I’m sick and tired (and why I write more effectively than you)

I mean it literally: I’m sick, I’m tired. As I sit typing this, I feel like I’m coughing my throat to shreds, and the lethargy has left my eyes half closed. I just turned my head to look to the right for awhile, and I was surprised by a sharp throb in my head. Ugh. I’m sick.

And for the two days I’ll probably take to recover, I’ll treat myself.

Today I’m treating myself to a book that has been on my list for awhile, Elie Wiesel’s Nobel Peace Prize winner, Night, an account of his survival as a teenager in the Nazi death camps. It’s heartbreaking, it’s heart-wrenching, even though I know from reading other books how horrific those camps were. Reading this has been an exquisite experience of the bittersweet kind, particularly as a reminder of what can happen when decent people close their eyes just enough to the realities of politics.

I don’t mean to give a review of the book, though. What I want to say to all the students who flock daily to my website to read my essays (hi!) is this: I read for fun, and that’s why I write more effectively than most of you. (I also read to improve myself, but I think that’s a topic for another day.)

I appreciate the fact that so many of you are coming here to read my writing, but please register the fact that you need to head out to your libraries and bookshops to get reading material for yourself.

Read for fun. It’ll help.

For the adults/parents who don’t understand why I’m advocating reading for fun, see this research overview of what happens when we read for pleasure (spoiler alert: good things happen).

Describe a childhood toy, or a game you played, which still means a great deal to you. Why is it so important? (English O-Level 2016, Syllabus 1128)

When I was nine, I spent a good number of months begging my parents for a chess computer. In those days of the floppy disk — when they were still truly floppy — that meant my parents had to spend a few hundred dollars on a child’s toy that was not guaranteed to last for more than a couple of years, especially when that child was somewhat destructive around fragile things. I was good at chess, though — I was already on the school team, and three years later I would go on to place fourth in my age group at a national tournament. My small but meaningful level of success really was thanks in part to the clunky chess computer my parents bought for me after enduring my begging and whining (their acquiescence was probably also due to the fact that they could no longer defeat their child at the game). It is probably obvious why the game of chess, while torturously boring to most people, remains important to me. The memories of learning, practicing, and winning certainly are dear in my mind, but the game still retains a romance that has seen me continue playing it to this day.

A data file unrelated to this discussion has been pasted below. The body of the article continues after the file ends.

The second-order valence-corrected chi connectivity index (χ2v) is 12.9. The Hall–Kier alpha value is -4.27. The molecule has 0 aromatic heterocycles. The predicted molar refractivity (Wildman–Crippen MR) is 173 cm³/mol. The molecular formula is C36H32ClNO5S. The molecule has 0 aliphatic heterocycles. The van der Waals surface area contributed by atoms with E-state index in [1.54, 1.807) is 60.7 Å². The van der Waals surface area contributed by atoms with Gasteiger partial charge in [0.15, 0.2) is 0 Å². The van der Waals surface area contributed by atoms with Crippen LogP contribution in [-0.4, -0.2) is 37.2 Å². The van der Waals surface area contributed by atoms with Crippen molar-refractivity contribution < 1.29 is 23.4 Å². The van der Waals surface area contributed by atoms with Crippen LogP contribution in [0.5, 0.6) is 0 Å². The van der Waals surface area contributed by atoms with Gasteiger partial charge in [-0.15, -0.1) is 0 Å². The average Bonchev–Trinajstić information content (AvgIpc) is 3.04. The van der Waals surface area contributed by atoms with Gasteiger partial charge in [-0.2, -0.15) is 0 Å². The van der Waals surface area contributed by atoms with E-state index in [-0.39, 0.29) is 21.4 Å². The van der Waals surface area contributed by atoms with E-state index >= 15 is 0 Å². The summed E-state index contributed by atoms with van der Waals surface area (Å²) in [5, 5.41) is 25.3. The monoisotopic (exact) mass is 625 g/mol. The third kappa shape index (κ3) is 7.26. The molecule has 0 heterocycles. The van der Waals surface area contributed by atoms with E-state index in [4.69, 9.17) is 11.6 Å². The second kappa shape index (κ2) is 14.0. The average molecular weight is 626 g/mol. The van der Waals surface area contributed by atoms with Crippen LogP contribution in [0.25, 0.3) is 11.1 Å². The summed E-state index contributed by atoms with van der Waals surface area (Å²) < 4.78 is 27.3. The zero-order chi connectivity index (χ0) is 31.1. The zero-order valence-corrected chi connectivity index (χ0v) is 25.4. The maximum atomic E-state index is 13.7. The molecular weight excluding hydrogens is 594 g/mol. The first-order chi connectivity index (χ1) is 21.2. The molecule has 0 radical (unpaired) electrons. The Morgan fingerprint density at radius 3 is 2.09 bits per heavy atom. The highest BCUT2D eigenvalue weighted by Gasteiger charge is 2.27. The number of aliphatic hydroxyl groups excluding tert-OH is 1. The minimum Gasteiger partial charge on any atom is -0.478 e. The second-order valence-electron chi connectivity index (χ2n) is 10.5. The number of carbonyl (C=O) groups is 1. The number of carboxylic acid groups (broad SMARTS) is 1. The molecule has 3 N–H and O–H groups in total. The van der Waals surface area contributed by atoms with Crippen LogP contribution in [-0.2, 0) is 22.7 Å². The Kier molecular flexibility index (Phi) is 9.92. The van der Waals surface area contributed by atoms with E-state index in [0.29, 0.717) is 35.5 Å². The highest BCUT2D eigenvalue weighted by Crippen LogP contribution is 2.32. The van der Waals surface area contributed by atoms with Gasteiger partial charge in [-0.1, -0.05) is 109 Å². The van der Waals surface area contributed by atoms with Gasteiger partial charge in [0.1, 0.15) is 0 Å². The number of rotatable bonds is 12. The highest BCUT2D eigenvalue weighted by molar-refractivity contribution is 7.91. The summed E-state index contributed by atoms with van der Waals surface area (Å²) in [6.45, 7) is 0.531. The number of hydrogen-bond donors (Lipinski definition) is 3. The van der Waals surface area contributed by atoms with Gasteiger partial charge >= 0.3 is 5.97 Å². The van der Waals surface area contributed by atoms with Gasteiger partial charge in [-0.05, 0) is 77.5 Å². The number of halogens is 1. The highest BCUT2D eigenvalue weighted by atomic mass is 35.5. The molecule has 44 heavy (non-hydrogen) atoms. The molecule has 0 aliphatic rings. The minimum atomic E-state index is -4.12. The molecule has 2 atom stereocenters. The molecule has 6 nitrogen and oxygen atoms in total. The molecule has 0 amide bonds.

My first significant memories of chess centre around my mother, who taught me the basic moves, and then to love and hate the game. Our first matches were even, since we both were groping in the dark when it came to strategy. Slowly, however, I began to defeat her regularly. This was probably due to my more regular exposure to the game (while she did the housework, I could play chess against myself). I began to become accustomed to winning our matches, and thus became complacent and embarrassingly smug, when my beloved mother sprang the delightfully infuriating trap called the Scholar’s Mate on me, defeating me in a mere four moves. I was surprised, shocked, amazed, nay, utterly astounded! Apparently she had gone to her brother, an engineer who plays chess at a very high level, to ask for help in winning a final chess match with her son before she called it quits. He probably also told her that she needed to practice more to play at a higher level, something that a busy housewife who also took care of aged parents could not afford. That day’s defeat saw my mother taking me to the library for chess books which could further my chess education without making her pull her hair out in frustration, marking the beginning of a more serious approach to chess preceding the success I was to see on the national stage.

Now that I have done some growing up, chess no longer holds the same position it once did in my life. My preteen self could probably easily defeat me now, but I still have continued to play casually. Sitting down at a chessboard across from another human being, I feel the world slowing down, and there is a soothing intensity that accompanies a well-played game, even if I end up losing. I am unsure if those feelings are nourished by my childhood experience, or by the nature of the game itself. Playing chess above a certain level forces a player’s attention to become laser-sharp; anything less intense would mean an embarrassing defeat, somewhat along the lines of a tennis player losing because he forgot to wear the proper shoes. Of course, chess still reminds me of the sweeter moments of my childhood. Consequently, while chess takes up much less of my time now, the game itself is still dear to me. Numerous studies have also found that playing chess brings improvements in attention, concentration, and interest in learning (source).

Anyone up for a game?

(618 words)

‘The best things in life are free.’ Write about some of the occasions when you have found this to be true. (English O-level 2014, Syllabus 1128)

‘The best things in life are free.’ Write about some of the occasions when you have found this to be true.